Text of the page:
TitanHQ Blog

Alert - Phishing Attacks Targeting Schools

Posted by Geraldine Hunt on Tue, Dec 12th, 2017

For cybercriminals, nothing is sacred when it comes to money making exploits. Education is currently the biggest target for ransomware and phishing attacks. The Multi-State Information Sharing and Analytics Center (MS-ISAC), a division of U.S. Homeland Security, released an alert on December 4, 2017, to all K12 school districts.  The threat summary is as follows:

“Attackers are using phishing attacks to capture the login credentials of school employees who access their direct deposit paycheck accounts and then using the captured information to change the direct deposit information to load prepaid cards to be used by the attacker. “

The discovered scheme works like this:

  • Attackers send phishing emails to district employees containing a weaponized Microsoft Office document that captures the recipient’s inbox and sends additional phishing emails.  The malware is launched via the preview feature of MSO and does not require the user to open the document.
  • The email spoofs the payroll department and informs staff that they are updating the online payment portal.  Naturally, an embedded link is included so that staff members can update their direct deposit information and credentials.  The email includes the school logo to make it look authentic.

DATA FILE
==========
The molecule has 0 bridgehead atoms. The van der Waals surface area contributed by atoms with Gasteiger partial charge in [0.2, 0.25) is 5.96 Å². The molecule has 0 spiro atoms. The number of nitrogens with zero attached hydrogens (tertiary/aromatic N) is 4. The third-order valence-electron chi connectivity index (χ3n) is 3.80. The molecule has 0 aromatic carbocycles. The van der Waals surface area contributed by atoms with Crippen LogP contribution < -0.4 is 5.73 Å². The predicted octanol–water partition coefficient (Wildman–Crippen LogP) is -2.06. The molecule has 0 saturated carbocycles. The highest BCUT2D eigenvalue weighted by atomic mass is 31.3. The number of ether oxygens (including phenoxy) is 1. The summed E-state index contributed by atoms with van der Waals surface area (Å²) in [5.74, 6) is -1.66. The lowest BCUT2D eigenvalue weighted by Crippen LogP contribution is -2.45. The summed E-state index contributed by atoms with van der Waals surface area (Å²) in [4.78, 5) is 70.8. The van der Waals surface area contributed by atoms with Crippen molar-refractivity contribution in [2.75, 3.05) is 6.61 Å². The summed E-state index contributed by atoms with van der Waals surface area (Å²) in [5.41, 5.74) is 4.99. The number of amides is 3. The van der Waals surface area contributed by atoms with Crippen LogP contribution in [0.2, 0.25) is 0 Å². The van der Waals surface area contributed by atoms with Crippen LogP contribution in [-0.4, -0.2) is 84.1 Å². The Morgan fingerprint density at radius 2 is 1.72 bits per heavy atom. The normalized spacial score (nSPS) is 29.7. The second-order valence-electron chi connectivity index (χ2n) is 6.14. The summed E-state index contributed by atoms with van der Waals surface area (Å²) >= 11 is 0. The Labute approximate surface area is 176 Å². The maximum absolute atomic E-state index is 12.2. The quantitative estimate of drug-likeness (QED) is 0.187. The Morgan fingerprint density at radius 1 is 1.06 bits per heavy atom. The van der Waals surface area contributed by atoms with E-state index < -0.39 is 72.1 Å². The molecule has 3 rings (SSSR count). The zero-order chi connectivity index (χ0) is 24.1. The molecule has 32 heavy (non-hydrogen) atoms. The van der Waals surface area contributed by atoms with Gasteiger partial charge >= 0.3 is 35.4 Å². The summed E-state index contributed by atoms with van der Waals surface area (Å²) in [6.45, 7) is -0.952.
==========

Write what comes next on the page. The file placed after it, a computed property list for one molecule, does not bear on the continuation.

• The link redirects users to a third party domain managed by the hackers who then capture the user’s login credentials.  The email then automatically deletes itself from the client’s outlook to erase its footprint.
  • The cybercriminals then use the captured information to log into the compromised accounts and redirect payments to a series of prepaid cards.

The Importance of Update Patching

There are two takeaways from this new threat.  The first is that the attack is mitigated if your Microsoft Office is fully patched as the threat takes advantage of a vulnerability within the MSO preview feature.  Keeping your systems fully patched is one of the most effective ways to counter a majority of cyber attacks.  

The other takeaway is this: school districts are easy targets!  This is due to small IT staffs that are consumed with tickets, troubleshooting and maintenance and don’t have the time or in many cases, the knowledge base to enforce cybersecurity.  According to an education publication, The Journal, it takes K12 organizations 221 days to identify a breach and 83 days to contain it, compared to 155 days and 34 for the financial industry. 

School districts often have more information on people than most businesses.  Hackers target school districts to breach their information systems to steal personal information of students and staff such as social security numbers and tax information.  In some cases, it may take years for the victims to learn that their personal information has been compromised.  Data on teenagers is particularly attractive to hackers who are patient enough to wait until these students begin to establish credit later in life.  A number of schools have been targets of ransomware attacks, schools are excellent targets since so many schools are now completely dependent on technology for classroom instruction.  Schools even have to worry about attacks from students who attempt to alter grades, steal tests, and implement DDoS attacks in order to disrupt online testing.